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I am looking for the best way to combine a function with a dictionary that contains more items than the function's inputs

basic **kwarg unpacking fails in this case:

def foo(a,b):
    return a + b

d = {'a':1,
     'b':2,
     'c':3}

foo(**d)
--> TypeError: foo() got an unexpected keyword argument 'c'

After some research I came up with the following approach:

import inspect

# utilities
def get_input_names(function):
    '''get arguments names from function'''
    return inspect.getargspec(function)[0]

def filter_dict(dict_,keys):
    return {k:dict_[k] for k in keys}

def combine(function,dict_):
    '''combine a function with a dictionary that may contain more items than the function's inputs '''
    filtered_dict = filter_dict(dict_,get_input_names(function))
    return function(**filtered_dict)

# examples
def foo(a,b):
    return a + b

d = {'a':1,
     'b':2,
     'c':3}

print combine(foo,d)
--> 3

My question is: is this a good way of dealing with this problem, or is there a better practice or is there a mechanism in the language that I'm missing perhaps?

share|improve this question
up vote 23 down vote accepted

How about making a decorator that would filter allowed keyword arguments only:

import inspect


def get_input_names(function):
    '''get arguments names from function'''
    return inspect.getargspec(function)[0]


def filter_dict(dict_,keys):
    return {k:dict_[k] for k in keys}


def filter_kwargs(func):
   def func_wrapper(**kwargs):
       return func(**filter_dict(kwargs, get_input_names(func)))
   return func_wrapper


@filter_kwargs
def foo(a,b):
    return a + b


d = {'a':1,
     'b':2,
     'c':3}

print(foo(**d))

What is nice about this decorator is that it is generic and reusable. And you would not need to change the way you call and use your target functions.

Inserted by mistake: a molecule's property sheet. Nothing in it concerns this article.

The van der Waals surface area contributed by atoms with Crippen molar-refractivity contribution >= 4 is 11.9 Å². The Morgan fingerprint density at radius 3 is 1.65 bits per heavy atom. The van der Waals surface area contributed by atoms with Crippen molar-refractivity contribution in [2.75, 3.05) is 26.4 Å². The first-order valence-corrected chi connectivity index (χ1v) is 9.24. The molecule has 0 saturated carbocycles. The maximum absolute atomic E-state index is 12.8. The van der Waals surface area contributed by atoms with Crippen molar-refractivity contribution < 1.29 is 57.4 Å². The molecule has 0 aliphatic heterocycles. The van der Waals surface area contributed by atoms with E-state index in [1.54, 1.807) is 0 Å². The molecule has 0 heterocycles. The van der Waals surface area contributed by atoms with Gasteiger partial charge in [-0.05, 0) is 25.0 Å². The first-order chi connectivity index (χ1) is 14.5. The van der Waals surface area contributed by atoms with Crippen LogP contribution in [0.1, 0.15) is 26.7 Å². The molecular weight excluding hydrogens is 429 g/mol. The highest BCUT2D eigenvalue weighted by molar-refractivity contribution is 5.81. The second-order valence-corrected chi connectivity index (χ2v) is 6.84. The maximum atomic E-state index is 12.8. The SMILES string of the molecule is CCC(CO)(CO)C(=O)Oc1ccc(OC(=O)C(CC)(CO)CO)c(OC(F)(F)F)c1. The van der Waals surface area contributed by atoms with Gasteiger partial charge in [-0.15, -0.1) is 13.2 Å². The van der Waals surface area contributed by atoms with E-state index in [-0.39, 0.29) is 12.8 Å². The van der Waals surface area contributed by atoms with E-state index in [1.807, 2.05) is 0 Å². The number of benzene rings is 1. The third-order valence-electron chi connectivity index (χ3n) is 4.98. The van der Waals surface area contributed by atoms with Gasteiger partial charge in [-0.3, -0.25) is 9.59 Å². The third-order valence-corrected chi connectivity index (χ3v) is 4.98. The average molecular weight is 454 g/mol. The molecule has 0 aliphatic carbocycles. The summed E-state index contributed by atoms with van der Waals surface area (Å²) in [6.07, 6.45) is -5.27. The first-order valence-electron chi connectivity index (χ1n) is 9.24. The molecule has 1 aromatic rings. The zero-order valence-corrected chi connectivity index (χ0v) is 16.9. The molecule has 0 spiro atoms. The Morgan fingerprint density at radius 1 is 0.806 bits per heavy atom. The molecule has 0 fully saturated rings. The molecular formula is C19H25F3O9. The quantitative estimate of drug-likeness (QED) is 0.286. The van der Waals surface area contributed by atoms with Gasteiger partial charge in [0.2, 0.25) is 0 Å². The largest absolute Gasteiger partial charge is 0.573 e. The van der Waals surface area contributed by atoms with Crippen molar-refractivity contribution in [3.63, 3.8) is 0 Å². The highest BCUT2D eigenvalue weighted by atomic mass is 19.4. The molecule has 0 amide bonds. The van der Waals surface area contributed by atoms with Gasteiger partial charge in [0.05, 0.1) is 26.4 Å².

share|improve this answer

All of these answers are wrong.

It is not possible to do what you are asking, because the function might be declared like this:

def foo(**kwargs):
    a = kwargs.pop('a')
    b = kwargs.pop('b')
    if kwargs:
        raise TypeError('Unexpected arguments: %r' % kwargs)

Now, why on earth would anyone write that?

Because they don't know all of the arguments ahead of time. Here's a more realistic case:

def __init__(self, **kwargs):
    for name in self.known_arguments():
        value = kwargs.pop(name, default)
        self.do_something(name, value)
    super().__init__(**kwargs)  # The superclass does not take any arguments

And here is some real-world code which actually does this.

You might ask why we need the last line. Why pass arguments to a superclass that doesn't take any? Cooperative multiple inheritance. If my class gets an argument it does not recognize, it should not swallow that argument, nor should it error out. It should pass the argument up the chain so that another class I might not know about can handle it. And if nobody handles it, then object.__init__() will provide an appropriate error message. Unfortunately, the other answers will not handle that gracefully. They will see **kwargs and either pass no arguments or pass all of them, which are both incorrect.

The bottom line: There is no general way to discover whether a function call is legal without actually making that function call. inspect is a crude approximation, and entirely falls apart in the face of variadic functions. Variadic does not mean "pass whatever you like"; it means "the rules are too complex to express in a signature." As a result, while it may be possible in many cases to do what you're trying to do, there will always be situations where there is no correct answer.